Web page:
Because catwalks aren't always carnivals.
Fashion shows aren't always the bright and cheery spectacles that Instagram would fool you into believing they are. This season alone, shows have been staged at an abandoned small pox hospital (Yeezy) and a cemetery (Simon Miller, Tracy Reese), In years past, a funeral parlor and, perhaps the scariest of all — Brooklyn — have set the tone for ambitious designers.
For its inaugural show, Imitation of Christ laid all its cards on the table — er, coffin. The brand presented its fall 2001 collection at an East Village funeral parlor, giving all the appearances of a very real and very fashionable funeral.
Designer Tara Subkoff, whose celebrity friends Chloe Sevigny, Natasha Lyonne and Scarlett Johansson were big supporters of the brand before Subkoff went on hiatus in 2006, made it a habit to push the definition of "fashion show" — by staging presentations set up like a Sotheby's auction, a wedding and even "a depressed circus."
As a follow up to his Yeezy season 3/Life of Pablo extravaganza, Kanye West corralled (kidnapped?) showgoers and shuttled them on buses to Roosevelt Island — a 2-mile long strip of land located in the city's East River.
It wasn't until they arrived on the island, however, that attendees noticed the precise location of the show: An abandoned smallpox hospital which was once used to treat infected patients in the 19th century. The presentation itself carried on in the lawn outside the hospital, however there was no denying the presence of the crumbling fortress in the distance.
Springtime in the cemetery? That's what designers Tracy Reese and Simon Miller had in mind this season. Both chose New York's Marble Cemetery as the backdrop for their colorful collections, preferring the en plein air vibe to a stuffy, indoor runway.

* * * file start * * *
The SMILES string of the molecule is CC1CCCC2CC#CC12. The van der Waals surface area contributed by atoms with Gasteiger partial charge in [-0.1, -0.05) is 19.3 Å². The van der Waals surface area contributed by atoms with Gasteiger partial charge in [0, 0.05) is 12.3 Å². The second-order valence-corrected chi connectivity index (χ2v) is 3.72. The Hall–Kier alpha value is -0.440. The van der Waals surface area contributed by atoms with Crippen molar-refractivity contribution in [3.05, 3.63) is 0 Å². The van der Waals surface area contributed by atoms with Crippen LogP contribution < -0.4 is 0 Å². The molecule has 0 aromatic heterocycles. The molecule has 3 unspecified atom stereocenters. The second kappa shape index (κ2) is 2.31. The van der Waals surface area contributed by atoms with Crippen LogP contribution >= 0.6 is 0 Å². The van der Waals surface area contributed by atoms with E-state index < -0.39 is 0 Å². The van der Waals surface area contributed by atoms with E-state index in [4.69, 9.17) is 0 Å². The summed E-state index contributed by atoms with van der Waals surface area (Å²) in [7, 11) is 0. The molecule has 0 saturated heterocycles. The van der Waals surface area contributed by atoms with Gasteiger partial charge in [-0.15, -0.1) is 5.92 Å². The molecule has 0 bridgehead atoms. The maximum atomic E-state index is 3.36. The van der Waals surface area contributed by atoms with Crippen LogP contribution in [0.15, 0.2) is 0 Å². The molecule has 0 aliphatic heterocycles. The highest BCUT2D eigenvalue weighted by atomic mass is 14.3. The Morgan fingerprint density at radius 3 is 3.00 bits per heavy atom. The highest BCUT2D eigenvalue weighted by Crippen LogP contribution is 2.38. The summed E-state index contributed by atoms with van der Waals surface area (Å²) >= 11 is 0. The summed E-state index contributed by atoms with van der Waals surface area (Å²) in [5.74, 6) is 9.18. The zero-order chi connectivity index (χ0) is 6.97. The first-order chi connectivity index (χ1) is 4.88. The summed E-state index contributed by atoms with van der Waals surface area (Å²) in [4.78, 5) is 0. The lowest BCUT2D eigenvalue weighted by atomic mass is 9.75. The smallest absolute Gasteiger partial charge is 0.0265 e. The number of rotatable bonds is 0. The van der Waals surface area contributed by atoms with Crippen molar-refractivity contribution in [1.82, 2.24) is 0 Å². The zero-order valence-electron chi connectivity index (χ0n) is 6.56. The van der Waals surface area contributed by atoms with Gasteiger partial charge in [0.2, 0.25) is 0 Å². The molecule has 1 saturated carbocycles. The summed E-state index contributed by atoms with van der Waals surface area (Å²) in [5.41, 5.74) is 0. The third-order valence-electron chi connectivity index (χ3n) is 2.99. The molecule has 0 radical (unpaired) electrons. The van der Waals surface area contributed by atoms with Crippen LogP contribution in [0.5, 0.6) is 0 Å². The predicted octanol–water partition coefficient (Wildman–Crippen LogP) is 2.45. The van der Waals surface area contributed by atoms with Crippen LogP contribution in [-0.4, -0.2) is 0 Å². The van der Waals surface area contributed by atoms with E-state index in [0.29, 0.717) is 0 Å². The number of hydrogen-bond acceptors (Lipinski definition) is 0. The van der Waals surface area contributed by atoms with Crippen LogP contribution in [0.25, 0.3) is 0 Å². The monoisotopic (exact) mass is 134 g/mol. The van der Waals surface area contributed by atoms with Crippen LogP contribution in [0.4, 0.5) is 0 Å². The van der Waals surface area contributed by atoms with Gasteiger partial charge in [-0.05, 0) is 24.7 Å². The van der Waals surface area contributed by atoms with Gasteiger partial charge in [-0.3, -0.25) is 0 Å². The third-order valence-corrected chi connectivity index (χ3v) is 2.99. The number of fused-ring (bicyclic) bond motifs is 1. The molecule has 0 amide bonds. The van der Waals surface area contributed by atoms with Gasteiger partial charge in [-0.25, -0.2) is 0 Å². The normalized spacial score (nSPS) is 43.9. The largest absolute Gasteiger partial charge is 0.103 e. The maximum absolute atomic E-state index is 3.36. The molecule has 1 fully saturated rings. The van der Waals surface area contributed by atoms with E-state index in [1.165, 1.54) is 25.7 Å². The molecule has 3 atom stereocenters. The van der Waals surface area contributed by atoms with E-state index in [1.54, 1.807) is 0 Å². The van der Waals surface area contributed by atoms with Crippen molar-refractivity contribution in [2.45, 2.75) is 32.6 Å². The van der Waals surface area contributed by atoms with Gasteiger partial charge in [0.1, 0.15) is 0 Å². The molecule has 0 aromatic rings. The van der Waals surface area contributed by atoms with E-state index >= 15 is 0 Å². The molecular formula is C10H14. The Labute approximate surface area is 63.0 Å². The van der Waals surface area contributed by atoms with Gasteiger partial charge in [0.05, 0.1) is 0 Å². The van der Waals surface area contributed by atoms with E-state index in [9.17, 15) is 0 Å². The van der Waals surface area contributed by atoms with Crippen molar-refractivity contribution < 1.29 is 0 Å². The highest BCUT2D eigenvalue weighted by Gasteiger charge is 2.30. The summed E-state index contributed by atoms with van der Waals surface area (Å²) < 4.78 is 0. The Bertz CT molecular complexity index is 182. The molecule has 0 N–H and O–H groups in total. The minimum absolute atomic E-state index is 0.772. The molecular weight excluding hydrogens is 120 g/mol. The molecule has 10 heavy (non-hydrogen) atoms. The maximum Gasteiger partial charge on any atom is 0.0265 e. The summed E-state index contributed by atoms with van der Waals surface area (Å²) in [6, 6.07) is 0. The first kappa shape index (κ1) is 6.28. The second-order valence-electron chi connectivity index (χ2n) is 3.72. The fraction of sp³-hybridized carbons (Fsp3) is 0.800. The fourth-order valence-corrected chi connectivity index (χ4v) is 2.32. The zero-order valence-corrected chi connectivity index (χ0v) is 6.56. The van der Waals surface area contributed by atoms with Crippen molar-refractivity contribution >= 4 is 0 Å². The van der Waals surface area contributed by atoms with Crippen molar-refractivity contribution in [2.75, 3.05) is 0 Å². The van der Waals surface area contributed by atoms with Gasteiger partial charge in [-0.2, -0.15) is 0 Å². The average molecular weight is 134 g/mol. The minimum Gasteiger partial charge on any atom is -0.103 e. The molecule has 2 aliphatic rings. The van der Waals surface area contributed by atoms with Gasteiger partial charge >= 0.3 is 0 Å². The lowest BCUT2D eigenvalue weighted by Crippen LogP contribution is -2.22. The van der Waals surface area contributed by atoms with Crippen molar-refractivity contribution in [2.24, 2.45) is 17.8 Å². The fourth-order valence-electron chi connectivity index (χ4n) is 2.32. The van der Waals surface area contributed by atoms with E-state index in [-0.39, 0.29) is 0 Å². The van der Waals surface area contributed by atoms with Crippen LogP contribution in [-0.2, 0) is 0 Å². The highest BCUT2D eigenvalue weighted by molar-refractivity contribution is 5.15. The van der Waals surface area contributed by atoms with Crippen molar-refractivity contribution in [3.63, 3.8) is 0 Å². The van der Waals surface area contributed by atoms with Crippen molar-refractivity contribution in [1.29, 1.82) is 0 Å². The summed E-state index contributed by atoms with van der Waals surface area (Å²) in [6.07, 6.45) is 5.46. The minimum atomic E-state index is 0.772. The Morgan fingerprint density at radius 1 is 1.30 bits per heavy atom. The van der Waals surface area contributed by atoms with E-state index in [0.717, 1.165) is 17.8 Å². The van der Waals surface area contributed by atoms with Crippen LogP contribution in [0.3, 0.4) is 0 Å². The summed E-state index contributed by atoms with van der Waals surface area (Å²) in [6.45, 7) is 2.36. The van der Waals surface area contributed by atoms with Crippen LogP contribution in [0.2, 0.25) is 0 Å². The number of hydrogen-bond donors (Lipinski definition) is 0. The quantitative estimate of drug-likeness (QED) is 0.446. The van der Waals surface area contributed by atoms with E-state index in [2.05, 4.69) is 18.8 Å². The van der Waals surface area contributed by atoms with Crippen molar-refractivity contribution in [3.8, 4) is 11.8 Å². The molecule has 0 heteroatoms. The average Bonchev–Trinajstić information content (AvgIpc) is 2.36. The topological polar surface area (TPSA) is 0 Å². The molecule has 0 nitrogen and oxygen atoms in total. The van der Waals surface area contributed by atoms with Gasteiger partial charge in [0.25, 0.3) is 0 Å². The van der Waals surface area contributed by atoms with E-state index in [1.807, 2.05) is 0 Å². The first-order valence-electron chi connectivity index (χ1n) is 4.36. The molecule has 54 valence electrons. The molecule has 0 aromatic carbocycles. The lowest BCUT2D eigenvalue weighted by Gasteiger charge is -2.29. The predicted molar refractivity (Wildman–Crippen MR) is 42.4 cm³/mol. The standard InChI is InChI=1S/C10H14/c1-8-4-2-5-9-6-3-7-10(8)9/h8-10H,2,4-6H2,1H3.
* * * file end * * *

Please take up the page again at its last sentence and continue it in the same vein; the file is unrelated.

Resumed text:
Each also preferred to refer to the shared venue as an open air field, rather than a cemetery, as the presentations were held around the corner from the headstones rather than among them. However, there was no getting around the eerie vibe.
Thanks to neon pink and blue lights, the parking garage that Baja East designers Scott Studenberg and John Targon chose for their spring 2017 presentation had more an '80s disco club vibe than a horror movie-in-the-making vibe. But the bright venue was not without its drawbacks.
The lack of air conditioning or ventilation of any kind left the space suffocatingly hot — not ideal on an already warm day in Manhattan. Attendees used show notes as fans while they waited for the presentation to begin, complaining all the while about the thick heat. Sweating in designer digs? Truly a nightmare.
You could almost hear the fashion editors gasping as they opened their invitations to Alexander Wang's fall 2014 presentation, which was hosted in — wait for it — Brooklyn.
The eco-friendly Duggal Greenhouse, positioned right next to the Brooklyn Navy Yard, was the venue of choice. And while the collection itself was generally well-received, most reviews opened with gripes about the hour-long trek in the cold, rather than a statement about the clothes. Since then, several other labels have staged shows in the fine borough, including Rag & Bone, and this season, Thakoon.
NO SLEEP TIL BROOKLYN: The Duggal Greenhouse. (Photo: Daniel Zuchnik/Getty Images)